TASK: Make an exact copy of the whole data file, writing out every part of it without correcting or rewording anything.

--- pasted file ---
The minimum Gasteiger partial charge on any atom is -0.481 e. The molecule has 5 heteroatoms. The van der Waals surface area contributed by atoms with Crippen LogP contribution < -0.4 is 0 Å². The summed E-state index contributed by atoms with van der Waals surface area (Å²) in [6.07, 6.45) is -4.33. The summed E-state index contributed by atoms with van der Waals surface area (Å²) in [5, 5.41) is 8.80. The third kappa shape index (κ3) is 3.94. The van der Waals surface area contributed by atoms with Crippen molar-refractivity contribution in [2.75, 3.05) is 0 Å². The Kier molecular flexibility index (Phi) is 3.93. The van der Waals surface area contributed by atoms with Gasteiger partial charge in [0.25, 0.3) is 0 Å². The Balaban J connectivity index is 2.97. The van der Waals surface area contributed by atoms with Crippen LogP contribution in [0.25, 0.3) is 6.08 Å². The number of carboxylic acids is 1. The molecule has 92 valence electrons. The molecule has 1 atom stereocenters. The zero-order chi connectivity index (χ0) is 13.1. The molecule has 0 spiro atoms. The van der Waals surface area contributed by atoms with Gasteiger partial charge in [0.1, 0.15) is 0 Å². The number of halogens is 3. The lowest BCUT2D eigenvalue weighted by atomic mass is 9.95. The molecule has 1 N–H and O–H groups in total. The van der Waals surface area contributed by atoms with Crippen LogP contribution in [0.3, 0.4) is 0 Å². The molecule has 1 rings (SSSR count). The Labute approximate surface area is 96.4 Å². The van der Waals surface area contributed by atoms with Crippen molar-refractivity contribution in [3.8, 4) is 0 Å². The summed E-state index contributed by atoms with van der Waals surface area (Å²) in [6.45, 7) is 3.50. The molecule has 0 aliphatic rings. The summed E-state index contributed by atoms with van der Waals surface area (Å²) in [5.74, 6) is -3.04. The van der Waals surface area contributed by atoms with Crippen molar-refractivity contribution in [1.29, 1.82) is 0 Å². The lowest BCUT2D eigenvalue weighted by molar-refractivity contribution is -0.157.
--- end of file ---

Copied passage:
The minimum Gasteiger partial charge on any atom is -0.481 e. The molecule has 5 heteroatoms. The van der Waals surface area contributed by atoms with Crippen LogP contribution < -0.4 is 0 Å². The summed E-state index contributed by atoms with van der Waals surface area (Å²) in [6.07, 6.45) is -4.33. The summed E-state index contributed by atoms with van der Waals surface area (Å²) in [5, 5.41) is 8.80. The third kappa shape index (κ3) is 3.94. The van der Waals surface area contributed by atoms with Crippen molar-refractivity contribution in [2.75, 3.05) is 0 Å². The Kier molecular flexibility index (Phi) is 3.93. The van der Waals surface area contributed by atoms with Gasteiger partial charge in [0.25, 0.3) is 0 Å². The Balaban J connectivity index is 2.97. The van der Waals surface area contributed by atoms with Crippen LogP contribution in [0.25, 0.3) is 6.08 Å². The number of carboxylic acids is 1. The molecule has 92 valence electrons. The molecule has 1 atom stereocenters. The zero-order chi connectivity index (χ0) is 13.1. The molecule has 0 spiro atoms. The van der Waals surface area contributed by atoms with Gasteiger partial charge in [0.1, 0.15) is 0 Å². The number of halogens is 3. The lowest BCUT2D eigenvalue weighted by atomic mass is 9.95. The molecule has 1 N–H and O–H groups in total. The van der Waals surface area contributed by atoms with Crippen LogP contribution in [0.3, 0.4) is 0 Å². The molecule has 1 rings (SSSR count). The Labute approximate surface area is 96.4 Å². The van der Waals surface area contributed by atoms with Crippen molar-refractivity contribution in [3.8, 4) is 0 Å². The summed E-state index contributed by atoms with van der Waals surface area (Å²) in [6.45, 7) is 3.50. The molecule has 0 aliphatic rings. The summed E-state index contributed by atoms with van der Waals surface area (Å²) in [5.74, 6) is -3.04. The van der Waals surface area contributed by atoms with Crippen molar-refractivity contribution in [1.29, 1.82) is 0 Å². The lowest BCUT2D eigenvalue weighted by molar-refractivity contribution is -0.157.